Stadium Info FANFARE Score: 4.00
Crypto.com Arena 1111 South Figueroa Street Los Angeles, CA 90015
Year Opened: 1999
The Los Angeles Kings were a part of the National Hockey League’s “Second Six,” the league’s first expansion in 1967. Original owner Jack Kent Cooke chose the name “Kings” because he wanted his team to project “an air of royalty.” He outfitted the team in the royal colors of purple and gold and built a new arena, the Forum, as a home for his teams. The team played at the Forum in Inglewood for 32 years until moving to the new Staples Center in downtown Los Angeles in 1999.
The Kings have won two Stanley Cups over their history, in 2012 and 2014. 17 former players have been inducted into the Hockey Hall of Fame.
Note: The Staples Center name changed to Crypto.com Arena in Dec, 2021.
Food & Beverage 4
The Staples Center does not disappoint in terms of concessions, offering a wide variety of options for the hungry Kings fan. Among the offerings are Wahoo’s Tacos, LuDo Bird, Dave’s Doghouse, Wetzel’s Pretzels, Blaze Pizza and Salt & Char Burgers. Mixed in with traditional arena fare are uniquely southern California options such as fish tacos, ahi tuna poke nachos and sushi. Several stands offer kosher, vegetarian and vegan options. A complete listing of concession options at the Staples Center can be found here.
Coca-Cola products are featured at the Staples Center. In addition to national beer brands, local craft brews from Golden Road and Goose Island Breweries are for sale. The Figueroa Bar on the 100-level concourse offers a wide variety of draught beer, signature cocktails and specialty drinks.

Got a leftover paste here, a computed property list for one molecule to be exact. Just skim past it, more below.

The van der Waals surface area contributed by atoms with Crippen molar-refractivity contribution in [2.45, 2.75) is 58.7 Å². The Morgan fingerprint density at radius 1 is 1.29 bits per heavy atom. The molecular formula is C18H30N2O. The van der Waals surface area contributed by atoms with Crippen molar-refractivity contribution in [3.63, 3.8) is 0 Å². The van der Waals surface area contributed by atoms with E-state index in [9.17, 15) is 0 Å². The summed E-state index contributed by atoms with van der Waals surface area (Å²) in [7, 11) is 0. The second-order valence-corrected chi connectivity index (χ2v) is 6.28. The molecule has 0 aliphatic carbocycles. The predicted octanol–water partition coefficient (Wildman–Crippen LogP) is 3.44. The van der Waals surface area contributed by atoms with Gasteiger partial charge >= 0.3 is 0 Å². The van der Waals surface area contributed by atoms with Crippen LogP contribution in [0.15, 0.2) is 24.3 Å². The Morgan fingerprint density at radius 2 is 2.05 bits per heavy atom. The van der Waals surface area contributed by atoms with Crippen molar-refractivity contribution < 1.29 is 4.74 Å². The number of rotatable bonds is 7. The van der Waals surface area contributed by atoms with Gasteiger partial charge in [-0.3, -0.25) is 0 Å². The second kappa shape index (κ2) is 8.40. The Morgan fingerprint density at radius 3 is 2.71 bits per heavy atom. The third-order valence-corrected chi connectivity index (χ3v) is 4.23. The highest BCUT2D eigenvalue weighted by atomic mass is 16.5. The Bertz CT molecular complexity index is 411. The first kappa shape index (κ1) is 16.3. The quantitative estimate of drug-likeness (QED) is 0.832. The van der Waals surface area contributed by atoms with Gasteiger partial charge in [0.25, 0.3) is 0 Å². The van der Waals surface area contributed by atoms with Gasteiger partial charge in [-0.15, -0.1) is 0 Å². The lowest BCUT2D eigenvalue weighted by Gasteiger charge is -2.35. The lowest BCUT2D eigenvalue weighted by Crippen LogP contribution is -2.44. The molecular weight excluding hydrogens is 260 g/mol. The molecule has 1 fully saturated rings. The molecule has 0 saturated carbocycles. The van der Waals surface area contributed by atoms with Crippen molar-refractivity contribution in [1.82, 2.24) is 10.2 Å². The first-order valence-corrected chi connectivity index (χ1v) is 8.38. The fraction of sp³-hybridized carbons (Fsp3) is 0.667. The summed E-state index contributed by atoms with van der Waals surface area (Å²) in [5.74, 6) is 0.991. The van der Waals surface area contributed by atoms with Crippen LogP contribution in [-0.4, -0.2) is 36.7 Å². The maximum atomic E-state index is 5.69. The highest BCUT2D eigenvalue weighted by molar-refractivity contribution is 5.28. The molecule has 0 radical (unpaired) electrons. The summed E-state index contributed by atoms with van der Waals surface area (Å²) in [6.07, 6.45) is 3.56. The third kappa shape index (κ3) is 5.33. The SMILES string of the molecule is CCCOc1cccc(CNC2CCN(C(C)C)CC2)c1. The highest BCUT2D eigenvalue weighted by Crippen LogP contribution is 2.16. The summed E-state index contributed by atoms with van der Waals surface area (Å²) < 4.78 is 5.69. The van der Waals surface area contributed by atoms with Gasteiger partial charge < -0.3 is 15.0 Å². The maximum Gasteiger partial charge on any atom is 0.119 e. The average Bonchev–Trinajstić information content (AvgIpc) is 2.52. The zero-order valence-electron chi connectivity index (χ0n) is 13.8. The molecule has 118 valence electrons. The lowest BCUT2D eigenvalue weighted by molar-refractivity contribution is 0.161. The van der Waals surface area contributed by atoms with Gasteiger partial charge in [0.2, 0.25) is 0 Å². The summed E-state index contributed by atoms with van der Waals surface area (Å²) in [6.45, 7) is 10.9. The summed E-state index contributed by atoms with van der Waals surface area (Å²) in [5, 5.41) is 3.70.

Visiting fans who come to the Staples Center expecting a Hollywood-style extravagant game day presentation might be disappointed by the fairly standard atmosphere at a Kings game. While the pregame show features some nice effects, there’s not a whole lot going on to separate the game day presentation here from others around the league.
Fans can feel safe bringing the family to a Kings game. Fans are enthusiastic but welcoming to visitors. Gates open a full 90 minutes before faceoff, so fans have plenty of time to explore the building if they choose. There’s an enthusiastic PA guy here keeping the crowd involved and a DJ spinning tunes during play stoppages. Giveaways and contests throughout the game target the younger and more casual fans in attendance. The large video board hanging at center ice is put to good use with stats, replays and social media shout outs.
Los Angeles is one of the top cities in the nation for tourists, with a seemingly endless list of attractions, things to do and see. In the immediate area of the Staples Center, LA Live is located right across the street from the arena. Located here are several restaurants, hotels and attractions, including the Grammy Museum and the Microsoft Theater. During the holiday season a skating rink is set up in the Xbox Plaza here. On the other side of the Staples Center is the Los Angeles Convention Center.
For visiting fans looking for a place to stay while in town for a Kings game, there are numerous choices within walking distance of the arena.
Kings fans have come a long way since the days when the team’s original owner, Jack Kent Cooke said about the 300,000 ex-Canadians in southern California: “Now I know why they left Canada: They hate hockey!”
In other parts of the country fans often derisively refer to the late to arrive and early to leave fans of Los Angeles teams. While there is some truth to this reputation, not all fans at the Staples Center fit this description. While Kings fans may not be the most boisterous in the NHL, they have more than their share of dedicated, knowledgeable fans.